Protesters torch Guatemala’s Congress building amid unrest

Smoke shoots out from the Congress building after protesters set it on fire in Guatemala City.
Smoke billows from the Congress building in Guatemala City after protesters set it on fire Saturday.
(Moises Castillo / Associated Press)

Hundreds of protesters broke into Guatemala’s Congress and burned part of the building Saturday amid growing demonstrations against President Alejandro Giammattei and the legislature for approving a budget that cut educational and health spending.

The protest came as about 7,000 people were demonstrating in front of the National Palace in Guatemala City against the budget, which protesters say was negotiated and passed by legislators in secret while the Central American country was distracted by the fallout of back-to-back hurricanes and the COVID-19 pandemic.

Video on social media showed flames shooting out a window of the legislative building. According to news reports, security agents fired tear gas at protesters, and several people were injured.


Giammattei condemned the fires on Twitter on Saturday.

A migrant caravan from Central America that has drawn the ire of the Trump administration moved slowly north Thursday, advancing beyond the Mexican town of Mapastepec in southeastern Chiapas state.

Oct. 25, 2018

“Anyone who is proven to have participated in the criminal acts will be punished with the full force of the law,” he tweeted. He added that he defended people’s right to protest, “but neither can we allow people to vandalize public or private property.”

The president said he had been meeting with various groups to present changes to the budget.

Discontent had been building over the 2021 budget on social media, and clashes erupted during demonstrations Friday. Guatemalans were angered because lawmakers approved $65,000 to pay for meals for themselves, but cut funding for coronavirus patients and human rights agencies.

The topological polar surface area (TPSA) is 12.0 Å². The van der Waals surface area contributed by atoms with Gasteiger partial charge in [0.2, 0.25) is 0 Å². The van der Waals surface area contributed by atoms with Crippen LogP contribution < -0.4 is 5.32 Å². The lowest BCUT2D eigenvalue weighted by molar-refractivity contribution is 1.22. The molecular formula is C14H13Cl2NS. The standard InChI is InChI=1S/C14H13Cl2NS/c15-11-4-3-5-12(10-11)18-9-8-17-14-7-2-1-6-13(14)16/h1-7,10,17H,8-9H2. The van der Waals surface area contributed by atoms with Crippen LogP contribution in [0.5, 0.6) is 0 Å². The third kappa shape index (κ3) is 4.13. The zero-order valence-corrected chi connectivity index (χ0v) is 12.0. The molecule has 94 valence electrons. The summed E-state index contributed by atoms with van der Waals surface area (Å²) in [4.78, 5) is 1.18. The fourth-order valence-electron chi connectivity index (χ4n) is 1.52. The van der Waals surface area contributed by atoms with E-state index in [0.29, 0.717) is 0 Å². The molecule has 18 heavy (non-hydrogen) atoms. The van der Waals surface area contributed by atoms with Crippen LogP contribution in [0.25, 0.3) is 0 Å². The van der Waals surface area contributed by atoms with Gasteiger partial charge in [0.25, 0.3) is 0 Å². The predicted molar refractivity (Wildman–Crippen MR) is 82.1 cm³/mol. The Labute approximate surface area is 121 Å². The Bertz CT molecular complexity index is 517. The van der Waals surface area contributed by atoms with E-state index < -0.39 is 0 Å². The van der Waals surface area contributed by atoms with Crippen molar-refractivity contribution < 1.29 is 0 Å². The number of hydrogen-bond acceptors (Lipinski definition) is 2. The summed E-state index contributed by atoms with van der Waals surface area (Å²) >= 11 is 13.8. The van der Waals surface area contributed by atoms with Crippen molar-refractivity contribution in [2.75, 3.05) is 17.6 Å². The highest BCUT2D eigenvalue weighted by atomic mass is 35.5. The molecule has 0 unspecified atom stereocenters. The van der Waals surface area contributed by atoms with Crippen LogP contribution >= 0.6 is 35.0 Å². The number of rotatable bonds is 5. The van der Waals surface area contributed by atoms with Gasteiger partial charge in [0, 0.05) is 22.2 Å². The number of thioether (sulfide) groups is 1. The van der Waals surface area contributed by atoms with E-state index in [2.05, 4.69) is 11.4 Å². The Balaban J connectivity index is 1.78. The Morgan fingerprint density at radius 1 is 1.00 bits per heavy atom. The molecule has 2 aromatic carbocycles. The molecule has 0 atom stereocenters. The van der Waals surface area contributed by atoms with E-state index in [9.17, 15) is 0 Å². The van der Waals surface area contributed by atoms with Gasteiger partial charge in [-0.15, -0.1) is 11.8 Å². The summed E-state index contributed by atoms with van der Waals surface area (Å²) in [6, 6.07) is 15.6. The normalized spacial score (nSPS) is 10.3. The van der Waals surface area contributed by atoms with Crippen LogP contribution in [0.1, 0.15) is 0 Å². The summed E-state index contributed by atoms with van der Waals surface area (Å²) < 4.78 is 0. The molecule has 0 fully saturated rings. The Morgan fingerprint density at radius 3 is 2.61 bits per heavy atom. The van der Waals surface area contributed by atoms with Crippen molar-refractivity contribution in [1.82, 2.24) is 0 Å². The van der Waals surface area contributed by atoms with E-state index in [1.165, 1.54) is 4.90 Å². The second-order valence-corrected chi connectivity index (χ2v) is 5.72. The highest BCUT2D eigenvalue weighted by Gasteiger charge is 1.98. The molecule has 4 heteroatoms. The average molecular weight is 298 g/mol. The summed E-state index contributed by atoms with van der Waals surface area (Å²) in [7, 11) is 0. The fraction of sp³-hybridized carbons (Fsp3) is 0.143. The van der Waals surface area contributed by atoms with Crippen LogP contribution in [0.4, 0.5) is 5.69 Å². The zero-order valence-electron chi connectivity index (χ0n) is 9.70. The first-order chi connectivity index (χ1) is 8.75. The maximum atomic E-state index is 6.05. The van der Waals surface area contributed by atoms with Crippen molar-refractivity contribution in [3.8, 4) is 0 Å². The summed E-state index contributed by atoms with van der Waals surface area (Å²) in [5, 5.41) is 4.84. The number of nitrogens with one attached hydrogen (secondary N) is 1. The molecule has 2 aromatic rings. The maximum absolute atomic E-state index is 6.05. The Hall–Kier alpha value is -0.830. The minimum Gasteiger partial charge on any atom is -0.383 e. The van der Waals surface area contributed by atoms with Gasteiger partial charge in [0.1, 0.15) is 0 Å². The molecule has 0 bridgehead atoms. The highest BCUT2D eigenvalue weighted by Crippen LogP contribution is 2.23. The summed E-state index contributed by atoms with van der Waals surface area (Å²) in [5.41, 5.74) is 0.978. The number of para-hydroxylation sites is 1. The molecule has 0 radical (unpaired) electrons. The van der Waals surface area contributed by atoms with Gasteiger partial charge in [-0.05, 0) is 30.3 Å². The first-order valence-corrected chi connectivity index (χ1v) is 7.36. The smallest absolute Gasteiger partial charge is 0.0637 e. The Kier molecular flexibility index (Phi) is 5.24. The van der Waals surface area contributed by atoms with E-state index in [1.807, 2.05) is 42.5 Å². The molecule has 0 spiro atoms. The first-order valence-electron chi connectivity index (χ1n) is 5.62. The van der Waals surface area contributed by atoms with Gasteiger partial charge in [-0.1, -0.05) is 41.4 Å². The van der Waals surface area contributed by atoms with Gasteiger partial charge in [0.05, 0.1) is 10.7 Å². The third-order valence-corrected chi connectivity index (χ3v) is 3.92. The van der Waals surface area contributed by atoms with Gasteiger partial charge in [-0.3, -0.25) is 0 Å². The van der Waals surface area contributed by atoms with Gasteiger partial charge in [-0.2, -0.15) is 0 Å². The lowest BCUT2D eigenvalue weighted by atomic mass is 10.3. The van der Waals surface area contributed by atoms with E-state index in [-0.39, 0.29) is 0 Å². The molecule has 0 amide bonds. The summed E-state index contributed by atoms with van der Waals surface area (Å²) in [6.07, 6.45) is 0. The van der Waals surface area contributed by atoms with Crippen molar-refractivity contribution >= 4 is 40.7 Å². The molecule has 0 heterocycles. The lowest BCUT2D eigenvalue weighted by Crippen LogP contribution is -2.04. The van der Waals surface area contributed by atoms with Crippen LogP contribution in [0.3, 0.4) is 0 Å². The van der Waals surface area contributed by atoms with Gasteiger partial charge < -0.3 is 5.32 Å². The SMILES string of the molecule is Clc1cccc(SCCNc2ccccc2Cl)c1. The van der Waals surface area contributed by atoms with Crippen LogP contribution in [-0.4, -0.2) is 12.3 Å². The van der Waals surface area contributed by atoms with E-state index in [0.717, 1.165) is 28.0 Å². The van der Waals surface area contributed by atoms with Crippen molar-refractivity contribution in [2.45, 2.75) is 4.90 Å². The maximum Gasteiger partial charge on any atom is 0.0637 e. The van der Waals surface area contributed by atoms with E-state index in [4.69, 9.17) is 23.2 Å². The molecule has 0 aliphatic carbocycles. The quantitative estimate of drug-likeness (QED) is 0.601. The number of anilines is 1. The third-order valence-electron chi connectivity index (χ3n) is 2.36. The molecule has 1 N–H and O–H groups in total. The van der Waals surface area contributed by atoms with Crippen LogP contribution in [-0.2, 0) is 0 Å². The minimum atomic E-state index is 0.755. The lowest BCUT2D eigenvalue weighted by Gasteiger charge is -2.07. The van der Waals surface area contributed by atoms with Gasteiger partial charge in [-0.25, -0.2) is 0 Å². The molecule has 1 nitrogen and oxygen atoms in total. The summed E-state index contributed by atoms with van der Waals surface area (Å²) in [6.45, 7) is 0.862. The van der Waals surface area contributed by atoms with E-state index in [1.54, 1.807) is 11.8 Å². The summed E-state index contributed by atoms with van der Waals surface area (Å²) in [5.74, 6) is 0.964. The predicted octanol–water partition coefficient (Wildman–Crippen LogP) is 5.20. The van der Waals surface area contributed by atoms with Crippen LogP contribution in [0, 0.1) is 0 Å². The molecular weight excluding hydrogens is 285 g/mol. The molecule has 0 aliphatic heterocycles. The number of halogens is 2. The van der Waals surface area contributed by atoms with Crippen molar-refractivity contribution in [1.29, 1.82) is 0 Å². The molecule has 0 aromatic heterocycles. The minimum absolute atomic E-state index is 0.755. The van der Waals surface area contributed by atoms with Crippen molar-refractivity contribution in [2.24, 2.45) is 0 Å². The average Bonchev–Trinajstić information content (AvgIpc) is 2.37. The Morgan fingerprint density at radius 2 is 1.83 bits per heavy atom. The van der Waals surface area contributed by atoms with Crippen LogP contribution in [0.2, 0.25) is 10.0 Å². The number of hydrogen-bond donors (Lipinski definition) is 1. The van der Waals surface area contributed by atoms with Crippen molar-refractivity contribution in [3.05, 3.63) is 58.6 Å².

Vice President Guillermo Castillo has offered to resign, telling Giammattei that both men should resign their positions “for the good of the country.” He also suggested vetoing the approved budget, firing government officials and attempting more outreach to various sectors of the country.

Giammattei had not responded publicly to that proposal, and Castillo did not share the president’s private reaction. Castillo said he would not resign alone.

The spending plan was negotiated in secret and approved by Congress before dawn Wednesday. It also passed while the country was distracted in the aftermath of Hurricanes Eta and Iota, which brought torrential rains to much of Central America.


The Roman Catholic Church leadership in Guatemala also called on Giammattei to veto the budget Friday.

“It was a devious blow to the people because Guatemala was between natural disasters; there are signs of government corruption, clientelism in the humanitarian aid,” said Jordán Rodas, the country’s human rights prosecutor.

He said the budget appeared to favor ministries that have historically been hot spots of corruption.